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Discussion in 'Lawn Mowing' started by conepile, Oct 4, 2002.

  1. conepile

    conepile LawnSite Member
    Posts: 78

    Is it just me, or did the flea season just start. While mowing many of my properties, I am just getting covered with fleas. While it may be a good opportunity to offer some additional service, I'm really not interested in getting the 3b certification required to apply pesticide. I guess the flea collar will have to do (just kidding: a flea collar on a human will make them quite ill).

    Anyone else having this problem, or am I just a flea magnet?
  2. TurfGuyTX

    TurfGuyTX LawnSite Senior Member
    from DFW
    Posts: 648

    I wouldn't work in infested areas. If you don't want to personally treat the areas, sub it out to someone else and still make some money while protecting your health. Good luck.
  3. awm

    awm LawnSite Gold Member
    Posts: 3,354

    start taking stress b vitamins.blood sucker cant handle it . well chiggers can but fleas mosquitoes etc ,seem to be repeled.
  4. Dennis E.

    Dennis E. LawnSite Senior Member
    Posts: 349

    If you can possibly find tobacco shavings,that will do the trick.
    I used to go into Tampa now and then for a 50lb. box for my own yard. It worked great.
    It was suggested to me by an elderly customer some years back. In her late 90's,born and raised in Fl.
    Her family farmed and raised beef and tobacco was the only thing there was for pest control in crops.
    No fleas,fireants,or any other nasty pest could be found after applying the shavings and watering it in.
  5. cglservice

    cglservice LawnSite Member
    from Ky
    Posts: 101

    We really had it bad here April and May
    Clean now as if they just disapeard i guess they have come to visit your part of the world now:D
  6. TLS

    TLS LawnSite Fanatic
    Posts: 7,937

    I've been mowing for 24 years and never had a problem with fleas. Dogs and cats...yes, I've seen people with many dogs and cats have problems, but never really thought of fleas while mowing. Gnats, hopper (spittle) bugs, flys, bees, sparrows, and now and then ticks, but never FLEAS???

    Any northeners ever have a problem?
  7. Schlepie

    Schlepie LawnSite Member
    Posts: 165

    There is an organic method we use in south Texas , it is called diatomacious earth (sp)? . It is a powder you spread and its like razor blades for fleas and the like. Works great if you can get it. good luck

  8. MJStrain

    MJStrain LawnSite Member
    Posts: 156

    Thought you folks might find this will answer most questions concerning this subject.

    Natural diatomaceous earth (DE for short) is the remains of microscopic one-celled plants (phytoplankton) called diatoms that lived in the oceans that once covered the western part of the United States and other parts of the world. Huge deposits were left behind when the water receded. They are now mined and have several important uses in toothpaste, beer filtering, and swimming pool filters. DE is approximately 3% magnesium, 86% silicon, 5% sodium, 2% iron and many other trace minerals such as titanium, boron, manganese, copper and zirconium.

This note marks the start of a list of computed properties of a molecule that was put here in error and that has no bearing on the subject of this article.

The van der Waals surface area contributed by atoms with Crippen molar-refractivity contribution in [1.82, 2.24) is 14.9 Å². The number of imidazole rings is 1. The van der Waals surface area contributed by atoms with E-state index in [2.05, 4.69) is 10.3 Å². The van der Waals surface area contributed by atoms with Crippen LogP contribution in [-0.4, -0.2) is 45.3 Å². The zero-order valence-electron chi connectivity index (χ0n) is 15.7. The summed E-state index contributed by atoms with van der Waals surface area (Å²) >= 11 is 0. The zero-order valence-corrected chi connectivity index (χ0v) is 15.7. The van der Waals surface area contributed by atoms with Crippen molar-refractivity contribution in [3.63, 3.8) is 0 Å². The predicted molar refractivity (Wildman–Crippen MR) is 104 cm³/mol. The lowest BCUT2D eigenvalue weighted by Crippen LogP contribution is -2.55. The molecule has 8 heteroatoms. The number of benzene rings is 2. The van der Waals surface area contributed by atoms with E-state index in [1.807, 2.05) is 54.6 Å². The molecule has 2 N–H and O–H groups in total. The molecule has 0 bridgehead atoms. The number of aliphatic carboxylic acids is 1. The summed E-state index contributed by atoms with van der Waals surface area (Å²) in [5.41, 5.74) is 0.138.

Natural DE also makes a very effective natural insecticide. The insecticidal quality of DE is due to the razor sharp edges of the diatom remains. When DE comes contact with the insects, the sharp edges lacerate the bugs' waxy exoskeleton and then the powdery DE absorbs the body fluids causing death from dehydration. Said more simply, DE kills insects by drying then up. You'll see how drying DE is if you handle it with bare hands.

    There is no residual danger of contamination. In fact, DE is actually beneficial to the soil. It's loaded with trace minerals. However, there are a few precautions. Diatomaceous earth is very dusty and can cause lung problems if breathed heavily, so when applying it dry always wear a good dust mask or stand up wind. The second precaution is that DE sold for swimming pool filters is ineffective for insect control because it has been heated and chemically treated. It won't kill insects and it is very dangerous to breathe. Finally natural DE will kill beneficial insects too, so use it sparingly to kill problem infestations of harmful insects and don't use it too often.

    Diatomaceous earth can be applied in a variety of ways. to use for flea and tick control, apply a light dusting over the lawn, in dog runs, around pet bedding or favorite resting spots and sprinkle a little on your pet between baths of a mild herbal soap. Avoid Dips and soaps containing chemical insecticides. It's also a good idea to avoid soaps that contain ammonium laurel sulfate. It's used to make good studs but it is a skin irritant. Check out your own soap and tooth paste while you're at it.

    The best way to apply the dust over a large area is with a light weight apparatus such as Dustin' Mizer, Spritzer or other similar blowers. Applying by hands can be done but wastes a lot of material and will dry your skin. To apply with water, mix 1/4 cup of DE in a gallon of water and apply to the lawn and/or shrubs where pest problems exist. It doesn't hurt insects until it dries out.

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